Things to do in Bangkok for 50 baht or less

Chatuchak Park offers an excellent respite and it’s free

Chatuchak Park offers an excellent respite and it’s free

Bangkok can be an expensive place to hang out in. The vibrant nightlife and tempting food can eat through your budget fast and those on a tight budget might soon find themselves confined to the Khao San Road.

But it doesn’t have to be this way. Many activities in the city cost less than 50 baht and can be rich and rewarding. Here are some great ways to spend time in the city without spending a fortune.

Situated just behind Chatuchak, Suan Rotfai, or Railway Park, is one of Bangkok’s best kept secrets. Filled with water lilly ponds, streams and places to relax, this huge park is extremely picturesque. A great way to spend an afternoon is to hire a bicycle from the stand at the far side of the park and navigate the specially constructed cycle paths. Just 20 baht will buy you three hours of cycling fun.

While exploring the park, don’t forget to visit the Bangkok Butterfly Garden and Insectarium in the southeastern area. A 15-metre high glass dome covers an area of 1,100 square metres, abundant with beautiful butterflies. Admission is free and you can watch the butterflies and learn about them in the attached museum. It’s within walking distance of Mor Chit MRT station.

If you are interested in science, the Bangkok Planetarium and Science Museum is a great place to spend a few hours. A combined ticket to the planetarium and museum costs just 20 baht and includes an information leaflet. Tracing the history of space travel, the planetarium show has spectacular visual imagery and sound. Visit on Tuesdays at 10:00 for the English language show. The science museum covers everything from dinosaurs to marine biology and has many interesting exhibits. It is located near to BTS Ekkamai Station.

Few Westerners venture across the Chao Phraya River to the Thonburi side, but there are some attractions worth visiting. Take the ferry down the river one afternoon to Pier 6, known as Memorial Bridge or Phra Pok Klao. After walking across the bridge, follow the road to your right and you will soon come to Wat Prayura Wongsuwat, where you will see a large red gate flanked by two enormous stone turtles. Take the time to watch the cute baby turtles learning to swim under the watchful guidance of their mothers and feed the older turtles meat and fruit on sticks.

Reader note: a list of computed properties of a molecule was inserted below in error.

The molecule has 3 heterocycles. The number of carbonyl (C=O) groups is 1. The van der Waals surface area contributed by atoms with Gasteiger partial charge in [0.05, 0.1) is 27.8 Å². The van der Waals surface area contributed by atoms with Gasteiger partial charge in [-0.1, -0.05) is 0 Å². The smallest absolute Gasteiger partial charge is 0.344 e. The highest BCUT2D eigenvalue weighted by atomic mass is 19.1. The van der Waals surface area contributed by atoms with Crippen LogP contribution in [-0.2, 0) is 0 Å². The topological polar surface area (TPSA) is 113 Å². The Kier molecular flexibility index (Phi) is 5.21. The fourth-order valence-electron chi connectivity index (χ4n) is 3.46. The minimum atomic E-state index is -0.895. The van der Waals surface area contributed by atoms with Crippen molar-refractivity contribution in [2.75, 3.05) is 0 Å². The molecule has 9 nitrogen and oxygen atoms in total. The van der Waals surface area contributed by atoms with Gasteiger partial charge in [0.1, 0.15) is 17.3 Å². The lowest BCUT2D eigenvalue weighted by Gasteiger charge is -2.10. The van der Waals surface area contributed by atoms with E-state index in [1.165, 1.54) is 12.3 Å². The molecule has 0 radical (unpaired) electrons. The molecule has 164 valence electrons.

The museums are cheap but good

The museums are cheap but good

Just around the corner, the Princess Mother Memorial Park is another good place to relax. Established in 1993 by His Majesty the King as a tribute to his mother, these beautiful gardens feature a reconstruction of the Princess Mother’s childhood home. These open rooms allow a rare insight into a traditional Thai home and are very interesting to observe. The gardens also include two exhibition rooms, where photographs and text—both in Thai and English—tell the story of the Princess Mother’s life. A sign outside Wat Prayura Wongsuwat illustrates the way to these rooms from the Princess Mother Memorial Park.

Just a short boat ride from Thailand’s capital, Koh Kred is like the land that time, and tourism, forgot. Steeped in culture, this is the perfect place to escape from the frantic pace of Bangkok for an afternoon. No cars are allowed on Koh Kred, and you can walk around the island, which is a little less than four kilometres in circumference, undisturbed.

Here the smell of traffic fumes is replaced by a rich, earthy scent. People sit in the shade beside their houses, completing household chores and chatting to pass the time. Koh Kred has an unusual history. The name literally means ‘the land surrounded by water.’ It was artificially created nearly 300 years ago, when a channel was cut through a bend in the Chao Phraya River to make the journey to Ayutthaya shorter. It’s populated by the Mon minority who continue their own unique traditions. On Saturdays a river boat makes the trip Northwards for under 50 baht. Also worth a visit is Suan Kred Phutt, or Buddha Park, a beautiful garden in the centre of Koh Kred.

Then there is the whole ‘island’ of Phra Phanong, a green space formed in an oxbow of the Chao Praya river right in the middle of the city. There is scarcely a high-rise here, and you can wander or cycle the elevated walkways in-between the mangroves. There’s a pretty park in the centre. It’s best reached by crossing by boat from the pier besides the Port.

Fifty baht will also get you to Patpong (MRT station Sala Daeng) by public transport where you can treat yourself to some people watching in the cornucopia of Bangkok life, from fake rolex sellers to ladyboys touting sex shows.

If you still have time on your hands, the city has dozens of affordable museums that have entry fees of less than 50 baht for all nationalities, including the Royal Barge National Museum, the National Museum and the National Gallery.

A memorable way to finish the day is by taking a ferry down the Chao Phraya River just as the sun sets. Wat Arun looks spectacular lit from behind by the warm rich tones of Bangkok’s sunset.

Note! It's advisable to ensure your travel insurance for Thailand is in order before landing in Bangkok. Although largely safe, the city does pose a greater than normal risk of car accidents, lost valuables or irresponsible safety measures. You can secure insurance online within minutes, even after you have left, with sites such as travel-insurance -discounts.com. This will give you peace of mind in the unfamiliar, often crazy Bangkok environment during your sightseeing.

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